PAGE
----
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Claire Rees1 May 24

Benefits for Lenders of Automated Transaction Monitoring and Customer Screening

Benefits for Lenders of Automated Transaction Monitoring and Customer Screening

If you’re a lender, your business is likely to be mostly regular, predicted, “normal” transactions. So one of the questions I’m often asked is, “As a lender, why do I need an automated transaction monitoring system?”

Of course, the risk profile for secured and unsecured lenders is very different to savings or current accounts. Indeed the JMLSG suggests there are “generally low risks associated with mortgage business and related protection policies” but low risk is very different to no risk.

Lenders still need the ability to detect unusual activity or patterns of transactions which may indicate financial crime is taking place. And whilst the volume of transactions is lower than, say, a bank account, for most lenders it’s impossible to track changing patterns of payments without some form of automation.

Lenders are subject to the same AML rules and regulations as many other financial services, so identifying and reporting on suspicious activity is a must. 

Particular patterns of activity which may indicate suspicious activity and warrant further investigation include: 

  • overpayments above the contractual amount, especially where these may incur a penalty;
  • large payments made by customers with known payment difficulties;
  • payments from unknown third parties; or
  • repeated additional borrowing and overpayments.

Each firm’s products may offer different features which introduce different risks, so it’s vital that each firm considers how they may be susceptible to financial crime, and tailor their monitoring accordingly.

Additionally, lenders are subject to sanctions legislation so screening customers against relevant sanctions lists is a must. 

Whilst some firms carry this out at onboarding, at set triggers or on an ad-hoc basis, lenders should be carrying out ongoing monitoring of their customers against sanctions lists, as well as remaining alert to other changes in their risk profiles. This may include checking against PEP lists or adverse media.  

How can an automated Transaction Monitoring and Customer Screening solution like Jade ThirdEye help?

As well as offering a library of rules to tackle a range of known financial crime threats, Jade ThirdEye works with each of our clients to understand their business and offers bespoke rules to fit their risk. Our solution also offers the ability to segregate different areas of the business, allowing firms to tailor their rules to the different risks in different business units.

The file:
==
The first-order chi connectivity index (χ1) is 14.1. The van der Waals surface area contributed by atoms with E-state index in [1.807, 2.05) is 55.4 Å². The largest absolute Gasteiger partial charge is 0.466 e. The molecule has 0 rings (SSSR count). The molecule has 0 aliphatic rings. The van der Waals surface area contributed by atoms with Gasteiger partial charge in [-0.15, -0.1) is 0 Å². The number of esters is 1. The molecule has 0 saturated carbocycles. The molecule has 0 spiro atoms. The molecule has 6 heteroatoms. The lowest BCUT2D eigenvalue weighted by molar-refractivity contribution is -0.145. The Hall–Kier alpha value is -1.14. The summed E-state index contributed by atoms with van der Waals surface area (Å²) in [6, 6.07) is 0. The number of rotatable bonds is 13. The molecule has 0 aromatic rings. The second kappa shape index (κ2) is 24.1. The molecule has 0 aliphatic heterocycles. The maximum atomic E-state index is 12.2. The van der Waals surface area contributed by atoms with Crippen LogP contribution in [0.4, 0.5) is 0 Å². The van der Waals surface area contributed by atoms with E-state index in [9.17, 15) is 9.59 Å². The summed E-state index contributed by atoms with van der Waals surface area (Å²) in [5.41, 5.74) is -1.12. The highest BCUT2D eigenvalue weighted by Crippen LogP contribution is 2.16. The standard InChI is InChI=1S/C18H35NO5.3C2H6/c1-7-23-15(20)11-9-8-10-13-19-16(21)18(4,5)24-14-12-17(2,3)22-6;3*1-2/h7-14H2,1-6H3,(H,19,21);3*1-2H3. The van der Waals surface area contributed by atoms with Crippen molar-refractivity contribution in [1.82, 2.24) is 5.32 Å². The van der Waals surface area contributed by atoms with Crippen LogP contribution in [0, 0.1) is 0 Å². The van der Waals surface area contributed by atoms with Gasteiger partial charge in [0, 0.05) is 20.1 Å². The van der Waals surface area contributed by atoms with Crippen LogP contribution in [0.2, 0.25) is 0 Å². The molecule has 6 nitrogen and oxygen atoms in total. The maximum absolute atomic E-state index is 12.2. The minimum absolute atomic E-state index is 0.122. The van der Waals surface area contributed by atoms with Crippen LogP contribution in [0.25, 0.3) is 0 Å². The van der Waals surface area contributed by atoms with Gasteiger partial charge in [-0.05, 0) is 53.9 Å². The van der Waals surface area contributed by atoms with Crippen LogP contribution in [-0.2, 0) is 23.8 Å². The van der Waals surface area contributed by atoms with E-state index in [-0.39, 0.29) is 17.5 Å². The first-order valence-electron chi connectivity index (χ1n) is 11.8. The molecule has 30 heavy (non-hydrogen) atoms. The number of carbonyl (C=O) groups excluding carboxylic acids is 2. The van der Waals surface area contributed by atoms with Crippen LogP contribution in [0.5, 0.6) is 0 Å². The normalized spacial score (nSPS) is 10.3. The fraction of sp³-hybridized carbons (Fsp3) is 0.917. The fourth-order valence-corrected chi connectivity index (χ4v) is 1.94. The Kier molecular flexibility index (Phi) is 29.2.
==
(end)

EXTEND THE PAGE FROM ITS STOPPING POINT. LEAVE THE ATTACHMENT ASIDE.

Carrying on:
We offer ongoing support and regular health checks of your rules, as well as full training for users on how to use our rules engine, ensuring that our customers have the knowledge and flexibility to quickly adapt their rules, or develop, test and launch new rules to meet emerging threats.

Coupled with our automated screening solution, our clients can tailor their rules according to the customer risk too.

Jade ThirdEye also comes with a Case Management solution, meaning that investigations can be managed within a defined workflow. Notes and evidence can be attached, and cases can be linked together where necessary. 

Finally, everything in our system is captured in a robust audit trail, giving peace of mind that your financial crime monitoring is all under control.

If you’d like to talk to the Jade ThirdEye Team about how we can help you manage your financial crime risk please use the form below to get in touch.

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Claire Rees

Claire Rees is a Financial Crime Regulatory Specialist in the UK for Jade ThirdEye. Claire has over 21 year's experience working in Risk Management roles in financial services, 17 years of which were spent specialising in Financial Crime Prevention in a number of senior roles including most recently as Head of Fraud and AML with a mortgage lender and service provider. Claire has participated in a number of regulatory and industry Financial Crime panels including a Government AML advisory panel and the CIFAS Insider Threat Advisory Board which explored ever-changing insider fraud threats.